1. If a quantity of pure water be boiled rapidly for a short time in a vessel with a narrow aperture, or if it be subjected to the air-pump, the air exhausted from the receiver containing the water, and then be briskly agitated for some time, very nearly the whole of any gas the water may contain, will be extricated from it.
2. If a quantity of water thus freed from air be agitated in any kind of gas, not chemically uniting with water, it will absorb its bulk of the gas, or otherwise a part of it equal to some one of the following fractions, namely, 1/8, 1/27, 1/64, 1/125, &c.; these being the cubes of the reciprocals of the natural numbers 1, 2, 3, &c.; or 1/1, 1/23, 1/33, 1/43, &c.; the same gas always being absorbed in the same proportion, as exhibited in the following table:-- It must be understood that the quantity of gas is to be measured at the pressure and temperature with which the impregnation is effected.
|Bulk absorbed, the bulk of water being unity.|
|1/13 = 1||Carbonic acid gas, sulphuretted hydrogen, nitrous oxide.|
|1/23 = 1/8||Olefiant gas, of the Dutch chemists.|
|1/33 = 1/27||Oxygenous gas, nitrous gas, carburetted hydrogen gas, from stagnant water.|
|1/43 = 1/64||Azotic gas, hydrogenous gas, carbonic oxide.|
|1/53 = 1/125||None discovered.|
3. The gas thus absorbed may be recovered from the water the same in quantity and quality as it entered, by the means pointed out in the 1st article.
4. If a quantity of water free from air be agitated with a mixture of two or more gases (such as atmospheric air) the water will absorb portions of each gas the same as if they were presented to it separately in their proper density.
Ex. gr. Atmospheric air, consisting of 79 parts azotic gas, and 21 parts oxygenous gas, per cent.
|Water absorbs||1/64 of 79/100,||azotic gas =||1.234|
|---------------||1/27 of 21/100,||oxygen gas =||.778|
|Sum, per cent.||2.012|
5. If water impregnated with any one gas (as hydrogenous) be agitated with another gas equally absorbable (as azotic) there will apparently be no absorption of the latter gas; just as much gas being found after agitation as was introduced to the water; but upon examination the residuary gas will be found a mixture of the two, and the parts of each, in the water, will be exactly proportional to those out of the water.
6. If water impregnated with any one gas be agitated with another gas less or more absorbable; there will apparently be an increase or diminution of the latter; but upon examination the residuary gas will be found a mixture of the two, and the proportions agreeable to article 4.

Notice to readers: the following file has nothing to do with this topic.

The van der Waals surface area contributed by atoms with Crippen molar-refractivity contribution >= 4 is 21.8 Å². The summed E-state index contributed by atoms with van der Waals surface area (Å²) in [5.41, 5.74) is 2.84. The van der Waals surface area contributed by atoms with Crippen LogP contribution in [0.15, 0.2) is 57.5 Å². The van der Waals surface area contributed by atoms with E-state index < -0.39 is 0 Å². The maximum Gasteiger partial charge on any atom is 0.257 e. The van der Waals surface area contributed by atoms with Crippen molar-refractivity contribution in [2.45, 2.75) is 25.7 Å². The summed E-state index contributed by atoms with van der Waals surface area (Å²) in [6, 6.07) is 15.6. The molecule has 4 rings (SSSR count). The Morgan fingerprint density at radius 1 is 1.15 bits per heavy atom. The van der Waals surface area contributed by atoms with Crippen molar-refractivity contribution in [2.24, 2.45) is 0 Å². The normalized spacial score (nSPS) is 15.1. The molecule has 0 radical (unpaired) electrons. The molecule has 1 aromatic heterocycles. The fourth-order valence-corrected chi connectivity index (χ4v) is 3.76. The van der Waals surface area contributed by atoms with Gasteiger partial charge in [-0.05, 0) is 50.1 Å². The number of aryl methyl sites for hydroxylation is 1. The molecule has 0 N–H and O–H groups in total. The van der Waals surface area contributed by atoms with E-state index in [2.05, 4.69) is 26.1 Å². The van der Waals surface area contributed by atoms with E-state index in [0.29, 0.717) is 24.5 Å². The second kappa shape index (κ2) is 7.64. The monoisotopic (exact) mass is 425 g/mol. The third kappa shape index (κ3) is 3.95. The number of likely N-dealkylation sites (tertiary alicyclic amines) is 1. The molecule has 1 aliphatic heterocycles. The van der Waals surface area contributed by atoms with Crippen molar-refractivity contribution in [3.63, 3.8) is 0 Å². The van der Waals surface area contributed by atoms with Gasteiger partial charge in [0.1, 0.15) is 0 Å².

7. If a quantity of water in a phial having a ground stopper very accurately adapted, be agitated with any gas, or mixture of gases, till the due share has entered the water; then, if the stopper be secured, the phial may be exposed to any variation of temperature, without disturbing the equilibrium: That is, the quantity of gas in the water will remain the same whether it be exposed to heat or cold, if the stopper be air-tight.
N.B. The phial ought not to be near full of water, and the temperature should be between 32° and 212°.
8. If water be impregnated with one gas (as oxygenous), and another gas, having an affinity for the former (as nitrous) be agitated along with it; the absorption of the latter gas will be greater, by the quantity necessary to saturate the former, than it would have been if the water had been free from gas.
9. Most liquids free from viscidity, such as acids, alcohol, liquid sulphurets, and saline solutions in water, absorb the same quantity of gases as pure water; except they have an affinity for the gas, such as the sulphurets for oxygen, &c.;
The preceding articles contain the principal facts necessary to establish the theory of absorption: Those that follow are of a subordinate nature, and partly deducible as corollaries to them.
10. Pure distilled water, rain and spring water usually contain nearly their due share of atmospheric air: if not, they quickly acquire that share by agitation in it, and lose any other gas they may be impregnated with. It is remarkable however that water by stagnation, in certain circumstances, loses part or all of its oxygen, notwithstanding its constant exposition to the atmosphere. This I have uniformly found to be the case in my large wooden pneumatic trough, containing about 8 gallons, or 1-1/3 cubic foot of water. Whenever this is replenished with tolerably pure rain water, it contains its share of atmospheric air; but in process of time it becomes deficient of oxygen: In three months the whole surface has been covered with a pellicle, and no oxygenous gas whatever was found in the water. It was grown offensive, but not extremely so; it had not been contaminated with any material portion of metallic or sulphureous mixtures, or any other article to which the effect could be ascribed. The quantity of azotic gas is not materially diminished by stagnation, if at all.-- These circumstances, not being duly noticed, have been the source of great diversity in the results of different philosophers upon the quantity and quality of atmospheric air in water. By article 4, it appears that atmospheric air expelled from water ought to have 38 per cent. oxygen; whereas by this article air may be expelled from water that shall contain from 38 to 0 per cent. of oxygen.-- The disappearance of oxygenous gas in water, I presume, must be owing to some impurities in the water which combine with the oxygen. Pure rain water that had stood more than a year in an earthenware bottle had lost none of its oxygen.
11. If water free from air be agitated with a small portion of atmospheric air (as 1/15 of its bulk) the residuum of such air will have proportionally less oxygen than the original: If we take 1/15, as above, then the residuum will have only 17 per cent. oxygen; agreeably to the principle established in article 4. This circumstance accounts for the observations made by Dr Priestley, and Mr William Henry, that water absorbs oxygen in preference to azote.